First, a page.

Being someone who is keen on watching films that were made on our Liberation War in the early seventies and the films that made an impact on our nation's movement for freedom, for me, Zahir Raihan is a legend. And whenever there is any discussion on Zahir Raihan—who had an unparalleled passion for films, feature films and documentaries alike—I make it a point to talk about Jibon Thekey Neya. As an ordinary viewer, I think this particular film was meant for all the people of Bangladesh. Such is this film's specialty.
When Jibon Thekey Neya, the last feature film directed by this legendary filmmaker was released on April 10, 1970, it took the whole of East Pakistan by storm. The people of East Pakistan knew beforehand that a film was being made which spoke of their story … their struggles … their dreams. They had an feeling that the film might not get clearance from the censor board and so they brought out a procession protesting any such move. Finally, the film was released. But on the day the film was released, the then military government banned it. The next day the censor board again arranged for the film's screening, where Major general Rao Forman Ali himself was present and watched the whole film. Although the film got clearance from the censor board after the screening, Rao Forman Ali warned Zahir Raihan, “… I will see you.”
Why this warning? The film narrates the story of a middle class family headed by an autocratic elder sister. Other members include her two younger brothers and her husband. But nobody in the family has a say in any matter of the household and everything is decided by the elder sister. Her husband is not even allowed to sing inside the house. In such a suffocating environment, to end her autocratic rule, the two brothers get married hoping that their elder sister would not be able to dictate everything in the family anymore. The members of the family paste posters on the wall against her dictatorship. In the end, the oppressed members win and the autocratic elder sister lands in jail.
Although it seems like an ordinary story of a family, it symbolises the dictatorial regimes of Ayub Khan and Yahya Khan. The whole family's struggle against one woman symbolises the struggle of the people of then East Pakistan. The film drew inspiration from the Language Movement of 1952 and the mass uprising of 1969. Our Language Movement had always been a source of inspiration for Zahir Raihan. He was among the first ten students of Dhaka University to break Section 144 on February 21, 1952 and was jailed for his role in the Language Movement. Zahir Raihan planned to make a film on our Language movement but could not get the government's approval. In Jibon Thekey Neya, Zahir Raihan kept scenes of Probhat Pheri on February 21; the protagonists of the film were seen observing Ekushey February. The political consciousness of the characters in the film encouraged and added to the ongoing nationalist movement of that time.
I still find it hard to believe that this film, which challenged the state power and echoed the hopes and aspirations of the people of then East Pakistan, was actually made in 1969, the year of the mass uprising. During the shooting of the film in FDC, some army men came to the spot. They said they heard an anti-Pakistan film was being made by Zahir Raihan. They picked up Zahir Raihan and Actor Razzak for interrogation and only let them go after Zahir Raihan signed a bond which said if the law and order situation in the country deteriorates after the film's release, Zahir Raihan would be held accountable.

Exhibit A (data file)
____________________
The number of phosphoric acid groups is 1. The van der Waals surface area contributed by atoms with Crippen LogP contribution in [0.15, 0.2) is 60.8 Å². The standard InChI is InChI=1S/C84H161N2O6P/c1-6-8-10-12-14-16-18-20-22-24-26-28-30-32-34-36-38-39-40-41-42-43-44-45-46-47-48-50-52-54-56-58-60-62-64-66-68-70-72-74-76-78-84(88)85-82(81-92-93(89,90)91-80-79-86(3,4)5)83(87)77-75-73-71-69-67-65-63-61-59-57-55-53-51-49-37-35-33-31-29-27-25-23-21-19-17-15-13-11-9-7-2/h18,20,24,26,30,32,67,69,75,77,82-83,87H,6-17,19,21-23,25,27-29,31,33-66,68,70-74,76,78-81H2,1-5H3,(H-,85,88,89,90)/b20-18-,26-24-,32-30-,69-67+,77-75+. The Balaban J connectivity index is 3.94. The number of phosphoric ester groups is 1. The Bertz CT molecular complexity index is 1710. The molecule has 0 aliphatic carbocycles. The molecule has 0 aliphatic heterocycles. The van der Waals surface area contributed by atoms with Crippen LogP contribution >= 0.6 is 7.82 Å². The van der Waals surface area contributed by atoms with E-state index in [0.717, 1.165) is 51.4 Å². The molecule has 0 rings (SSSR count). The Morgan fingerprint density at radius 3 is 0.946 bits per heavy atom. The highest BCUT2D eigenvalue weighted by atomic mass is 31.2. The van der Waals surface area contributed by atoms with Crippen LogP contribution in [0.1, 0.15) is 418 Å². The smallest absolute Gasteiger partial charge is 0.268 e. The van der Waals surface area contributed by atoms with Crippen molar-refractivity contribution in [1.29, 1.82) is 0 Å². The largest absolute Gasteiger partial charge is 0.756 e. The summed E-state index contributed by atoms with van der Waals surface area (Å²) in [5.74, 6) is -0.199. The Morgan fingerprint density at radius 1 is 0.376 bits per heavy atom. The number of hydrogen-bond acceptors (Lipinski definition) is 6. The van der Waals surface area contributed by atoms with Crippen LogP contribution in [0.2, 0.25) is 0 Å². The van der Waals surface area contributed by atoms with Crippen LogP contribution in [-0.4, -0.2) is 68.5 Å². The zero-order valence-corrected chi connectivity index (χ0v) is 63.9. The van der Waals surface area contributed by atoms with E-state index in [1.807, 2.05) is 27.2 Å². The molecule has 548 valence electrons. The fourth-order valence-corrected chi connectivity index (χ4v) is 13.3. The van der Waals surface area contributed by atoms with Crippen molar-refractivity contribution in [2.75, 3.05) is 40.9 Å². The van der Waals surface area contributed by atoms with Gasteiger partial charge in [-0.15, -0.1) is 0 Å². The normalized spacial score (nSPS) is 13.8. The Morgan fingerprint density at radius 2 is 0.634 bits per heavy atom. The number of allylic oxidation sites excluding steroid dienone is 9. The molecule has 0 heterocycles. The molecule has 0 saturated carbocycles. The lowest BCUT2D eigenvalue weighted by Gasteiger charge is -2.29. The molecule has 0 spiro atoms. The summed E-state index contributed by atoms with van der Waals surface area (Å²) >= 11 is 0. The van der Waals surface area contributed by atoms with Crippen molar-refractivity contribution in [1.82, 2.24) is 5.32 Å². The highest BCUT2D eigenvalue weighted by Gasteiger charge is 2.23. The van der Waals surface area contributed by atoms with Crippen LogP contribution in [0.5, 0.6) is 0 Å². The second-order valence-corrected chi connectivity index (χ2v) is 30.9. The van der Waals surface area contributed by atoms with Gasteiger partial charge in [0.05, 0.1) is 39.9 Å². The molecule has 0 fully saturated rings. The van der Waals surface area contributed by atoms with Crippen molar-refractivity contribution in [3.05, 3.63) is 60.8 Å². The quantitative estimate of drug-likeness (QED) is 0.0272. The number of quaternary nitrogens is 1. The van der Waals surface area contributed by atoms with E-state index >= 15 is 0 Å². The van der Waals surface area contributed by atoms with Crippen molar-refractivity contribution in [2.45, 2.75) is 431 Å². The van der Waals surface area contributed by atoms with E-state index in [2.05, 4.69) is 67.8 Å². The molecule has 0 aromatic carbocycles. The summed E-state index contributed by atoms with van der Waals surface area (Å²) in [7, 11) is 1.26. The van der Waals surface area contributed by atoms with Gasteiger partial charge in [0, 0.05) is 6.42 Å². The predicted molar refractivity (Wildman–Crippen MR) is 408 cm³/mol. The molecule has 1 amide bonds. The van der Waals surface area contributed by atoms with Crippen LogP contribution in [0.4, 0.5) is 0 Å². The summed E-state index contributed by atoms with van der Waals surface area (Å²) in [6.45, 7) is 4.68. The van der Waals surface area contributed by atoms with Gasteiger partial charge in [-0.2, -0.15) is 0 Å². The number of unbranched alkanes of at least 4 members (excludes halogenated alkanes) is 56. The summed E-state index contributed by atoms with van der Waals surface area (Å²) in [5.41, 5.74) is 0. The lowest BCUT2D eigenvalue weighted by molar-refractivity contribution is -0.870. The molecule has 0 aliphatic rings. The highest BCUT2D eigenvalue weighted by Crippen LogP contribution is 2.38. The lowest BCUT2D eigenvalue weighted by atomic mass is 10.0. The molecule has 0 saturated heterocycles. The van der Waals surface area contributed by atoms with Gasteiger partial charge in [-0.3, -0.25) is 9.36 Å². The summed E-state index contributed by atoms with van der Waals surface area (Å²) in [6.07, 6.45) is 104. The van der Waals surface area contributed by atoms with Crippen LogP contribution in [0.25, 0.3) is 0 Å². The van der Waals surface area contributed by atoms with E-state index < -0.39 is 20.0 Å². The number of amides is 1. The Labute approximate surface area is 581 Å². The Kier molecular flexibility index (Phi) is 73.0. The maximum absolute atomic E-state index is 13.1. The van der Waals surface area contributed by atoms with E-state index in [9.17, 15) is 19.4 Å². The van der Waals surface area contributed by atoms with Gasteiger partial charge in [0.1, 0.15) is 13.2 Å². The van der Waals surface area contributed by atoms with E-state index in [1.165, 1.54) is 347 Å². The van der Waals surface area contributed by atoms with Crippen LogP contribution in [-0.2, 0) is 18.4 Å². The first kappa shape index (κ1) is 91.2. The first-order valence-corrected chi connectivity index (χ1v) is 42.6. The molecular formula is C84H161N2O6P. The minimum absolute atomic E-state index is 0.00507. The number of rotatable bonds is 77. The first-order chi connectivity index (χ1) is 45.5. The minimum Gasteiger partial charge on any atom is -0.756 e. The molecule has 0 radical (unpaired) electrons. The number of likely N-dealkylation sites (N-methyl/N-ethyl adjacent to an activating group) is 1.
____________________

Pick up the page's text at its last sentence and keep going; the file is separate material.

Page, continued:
A film like Jibon Thekey Neya was a big challenge for Zahir Raihan in every aspect of its making. Prior to this, he made quite a number of feature films among which were Kokhono Asheni, Kacher Deyal, Behula, Anowara, etc. All of these were much acclaimed by film critics. Kacher Deyal was a huge success and got Zahir international recognition. But he wanted to move away from making popular and commercially successful films and wished to make political films instead. This came about with Jibon Thekey Neya.
He made it in a way so that ordinary people could easily relate to the story. Amzad Hossain and Zahir Raihan jointly wrote the screenplay. Afzal Chowdhury did the cinematography, while Khan Ataur Rahman gave the music direction. The combination of the four was extraordinary and thus we got an extraordinary film. During our Liberation War this film was a hit in Kolkata and earned a lot of money, all of which Zahir Raihan donated to the Liberation War fund.
Ask any ordinary person to name a film from the '70s that they remember watching; the answer would definitely be Jibon Thekey Neya. I remember watching this film with my parents when I was a child. I particularly loved the song E khacha bhangbo ami kemon korey, which Khan Ataur Rahman sings a number of times in the film but can never finish singing. Khan Ataur Rahman later said that the song was never finished in the film because people's struggle to break free from the shackles of oppression never ends … it's a continuous process.
This is also true for Zahir Raihan, who in his short lifetime struggled continuously for realising his ideals. He struggled through his films and writings. He struggled for a country where there would be no place for war criminals—he was the first person after our independence to form a commission to investigate the killings of intellectuals. His lifelong struggle ended with his disappearance on January 30, 1972.
Naznin Tithi is a member of the editorial team at The Daily Star.